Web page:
Antiameristan has a good piece today:
When Taiwan’s foreign minister warns of a fight to the end in a looming war with China, we should pay attention.
This is not sabre rattling, it is not fear mongering — it is the cool headed assessment of a man whose job is to ready the Taiwanese people for the worst.
Joseph Wu says Taiwan is preparing for an invasion. There are few diplomatic options right now, as Xi Jinping says that he will go to war if necessary to bring Taiwan under his control.
Taiwan is a fault line that could crack open the global geopolitical order. Xi Jinping has set his course: claiming Taiwan will assure his legacy. It is the big piece in his China Dream.
Call it Xi’s gamble: That history is on his side and his big rival the US will do nothing to stop him. There is a big test looming: Will America fight alongside Taiwan? The answer to that question will determine Australia’s fate; a broader conflict would likely mean we would be at war, too.
If only this were speculation. It has gone beyond that. Australia has boosted its defence spending and entered a new pact with old allies the US and UK to develop nuclear powered submarines to arm ourselves for the worst.
Taiwan isn’t waiting for mainland China to attack; as far as it is concerned, the battle has already begun.
Just last weekend Beijing ordered up to 80 fighter jets to the southern region of Taiwan to simulate an attack. It is as close to real as it gets.
The threat is real, the clock is ticking
Taiwan’s Foreign Minister Joseph Wu has spoken to ABC TV’s China Tonight program to send a serious message: Taiwan is under threat from China and the threat is real.
“As well as the military threat, they have set up their cronies inside Taiwan and they run a lot of misinformation campaigns,” he says. “China has been threatening Taiwan and the threat seems more serious than before.”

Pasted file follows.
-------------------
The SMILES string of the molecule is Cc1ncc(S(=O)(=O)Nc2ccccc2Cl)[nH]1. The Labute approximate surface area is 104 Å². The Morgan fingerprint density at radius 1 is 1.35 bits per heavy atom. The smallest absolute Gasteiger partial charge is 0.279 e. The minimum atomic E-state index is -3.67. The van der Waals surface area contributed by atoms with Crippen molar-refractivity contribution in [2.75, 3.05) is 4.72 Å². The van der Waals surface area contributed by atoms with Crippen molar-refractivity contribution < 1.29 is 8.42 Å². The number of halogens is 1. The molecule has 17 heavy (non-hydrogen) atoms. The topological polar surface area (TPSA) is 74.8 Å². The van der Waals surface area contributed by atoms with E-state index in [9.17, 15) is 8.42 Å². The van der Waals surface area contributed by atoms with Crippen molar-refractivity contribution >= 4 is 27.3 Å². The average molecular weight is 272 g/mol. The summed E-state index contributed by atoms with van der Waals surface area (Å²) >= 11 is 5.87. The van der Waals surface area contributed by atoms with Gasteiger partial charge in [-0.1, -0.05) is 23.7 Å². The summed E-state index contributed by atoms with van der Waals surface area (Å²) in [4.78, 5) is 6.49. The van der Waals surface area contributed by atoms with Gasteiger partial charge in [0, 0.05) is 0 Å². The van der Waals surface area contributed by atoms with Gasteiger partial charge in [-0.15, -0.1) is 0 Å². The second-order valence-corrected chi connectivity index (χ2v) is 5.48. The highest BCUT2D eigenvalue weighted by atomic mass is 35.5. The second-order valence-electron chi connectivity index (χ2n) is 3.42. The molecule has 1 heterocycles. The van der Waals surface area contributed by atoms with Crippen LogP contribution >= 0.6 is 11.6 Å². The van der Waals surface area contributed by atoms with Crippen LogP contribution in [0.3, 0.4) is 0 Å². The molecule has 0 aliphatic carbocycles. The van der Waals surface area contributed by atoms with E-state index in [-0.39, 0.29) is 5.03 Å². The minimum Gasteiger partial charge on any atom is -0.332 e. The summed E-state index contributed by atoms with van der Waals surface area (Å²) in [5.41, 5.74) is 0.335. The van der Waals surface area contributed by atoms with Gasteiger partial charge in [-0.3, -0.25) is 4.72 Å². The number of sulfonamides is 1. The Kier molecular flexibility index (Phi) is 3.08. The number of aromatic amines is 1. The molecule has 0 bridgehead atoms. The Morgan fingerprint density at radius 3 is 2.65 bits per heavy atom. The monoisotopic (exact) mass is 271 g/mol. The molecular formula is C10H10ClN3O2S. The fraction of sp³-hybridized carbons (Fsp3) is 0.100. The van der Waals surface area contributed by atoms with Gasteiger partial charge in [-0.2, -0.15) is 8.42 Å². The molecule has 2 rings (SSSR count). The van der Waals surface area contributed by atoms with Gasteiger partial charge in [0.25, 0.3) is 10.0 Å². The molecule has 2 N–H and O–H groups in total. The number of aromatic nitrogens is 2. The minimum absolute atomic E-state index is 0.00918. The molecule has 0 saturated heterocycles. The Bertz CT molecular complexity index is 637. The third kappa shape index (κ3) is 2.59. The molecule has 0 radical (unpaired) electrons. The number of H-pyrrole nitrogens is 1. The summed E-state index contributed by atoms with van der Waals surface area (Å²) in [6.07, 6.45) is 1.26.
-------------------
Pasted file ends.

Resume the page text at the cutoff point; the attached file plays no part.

But would Xi go from threat and intimidation? Joseph Wu has no doubt. “We are very concerned that China is going to launch a war against Taiwan at some point,” he says.
At what point? War is not imminent, despite Xi’s provocation. But Joseph Wu warns that the Chinese President is under pressure at home and could manufacture a crisis to divert attention.
“We are very concerned if domestic discontent or economic slowdown is getting very serious, Taiwan could become a target,” he warns.
Joseph Wu knows the clock is ticking. Xi Jinping is a man on a mission; he wants to complete what he calls the China Dream — to return the nation to the apex of global power. It is on track to be the biggest economy in the world by the end of this decade and is building a military to match.
It is boosting its naval force, investing in more nuclear strike capacity and preparing for a regional showdown Xi says it will fight and win.
Taiwan is the prize. For Xi, it means finishing what China’s revolutionary leader, Mao Zedong, started. When Mao defeated the American backed Nationalists, his enemy fled with people and treasure to set up a rival government in Taiwan.
For Xi, there can only be one China. As he says, Chinese people on both sides of the Taiwan Strait are all “children of the yellow emperor”.
Testing a diplomatic status quo
That isn’t how Joseph Wu sees it. He knows a formal vote on independence would be a red line to Beijing, but says that doesn’t need to be crossed — Taiwan is already its own nation.
“Taiwan is not part of any other country,” he says. “Taiwan is a country with the formal title ‘the Republic of China’.”
Comments like that infuriate China. And Joseph Wu knows there is scant formal international diplomatic support for Taiwan.
Overwhelmingly, the world’s nations — Australia included — recognise one China. It is a diplomatic status quo that has held for more than 70 years, but is being tested now.
Xi seeks to unify the nation. He has already crushed dissent, imposed Beijing control over Hong Kong; to “harmonise” the nation, he is locking up Uighur Muslims in what human rights groups have called “brainwashing camps”. He has been accused of genocide.